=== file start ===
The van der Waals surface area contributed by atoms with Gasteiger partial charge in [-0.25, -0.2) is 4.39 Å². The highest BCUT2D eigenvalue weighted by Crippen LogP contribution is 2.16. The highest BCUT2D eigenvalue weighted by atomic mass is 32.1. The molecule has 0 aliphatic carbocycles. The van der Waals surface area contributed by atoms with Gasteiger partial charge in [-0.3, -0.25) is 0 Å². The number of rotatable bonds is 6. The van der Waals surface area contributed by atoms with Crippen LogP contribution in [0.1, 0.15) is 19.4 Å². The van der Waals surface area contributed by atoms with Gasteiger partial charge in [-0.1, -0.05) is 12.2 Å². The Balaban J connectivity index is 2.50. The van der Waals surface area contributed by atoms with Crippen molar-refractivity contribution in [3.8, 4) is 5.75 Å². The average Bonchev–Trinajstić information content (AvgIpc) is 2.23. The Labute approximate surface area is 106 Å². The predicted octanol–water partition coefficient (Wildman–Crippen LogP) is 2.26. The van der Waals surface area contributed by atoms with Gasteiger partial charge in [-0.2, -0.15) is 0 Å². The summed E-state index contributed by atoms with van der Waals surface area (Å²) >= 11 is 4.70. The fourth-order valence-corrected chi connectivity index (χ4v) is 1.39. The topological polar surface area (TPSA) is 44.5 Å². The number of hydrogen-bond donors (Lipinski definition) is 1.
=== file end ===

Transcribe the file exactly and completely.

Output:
The van der Waals surface area contributed by atoms with Gasteiger partial charge in [-0.25, -0.2) is 4.39 Å². The highest BCUT2D eigenvalue weighted by Crippen LogP contribution is 2.16. The highest BCUT2D eigenvalue weighted by atomic mass is 32.1. The molecule has 0 aliphatic carbocycles. The van der Waals surface area contributed by atoms with Gasteiger partial charge in [-0.3, -0.25) is 0 Å². The number of rotatable bonds is 6. The van der Waals surface area contributed by atoms with Crippen LogP contribution in [0.1, 0.15) is 19.4 Å². The van der Waals surface area contributed by atoms with Gasteiger partial charge in [-0.1, -0.05) is 12.2 Å². The Balaban J connectivity index is 2.50. The van der Waals surface area contributed by atoms with Crippen molar-refractivity contribution in [3.8, 4) is 5.75 Å². The average Bonchev–Trinajstić information content (AvgIpc) is 2.23. The Labute approximate surface area is 106 Å². The predicted octanol–water partition coefficient (Wildman–Crippen LogP) is 2.26. The van der Waals surface area contributed by atoms with Gasteiger partial charge in [-0.2, -0.15) is 0 Å². The summed E-state index contributed by atoms with van der Waals surface area (Å²) >= 11 is 4.70. The fourth-order valence-corrected chi connectivity index (χ4v) is 1.39. The topological polar surface area (TPSA) is 44.5 Å². The number of hydrogen-bond donors (Lipinski definition) is 1.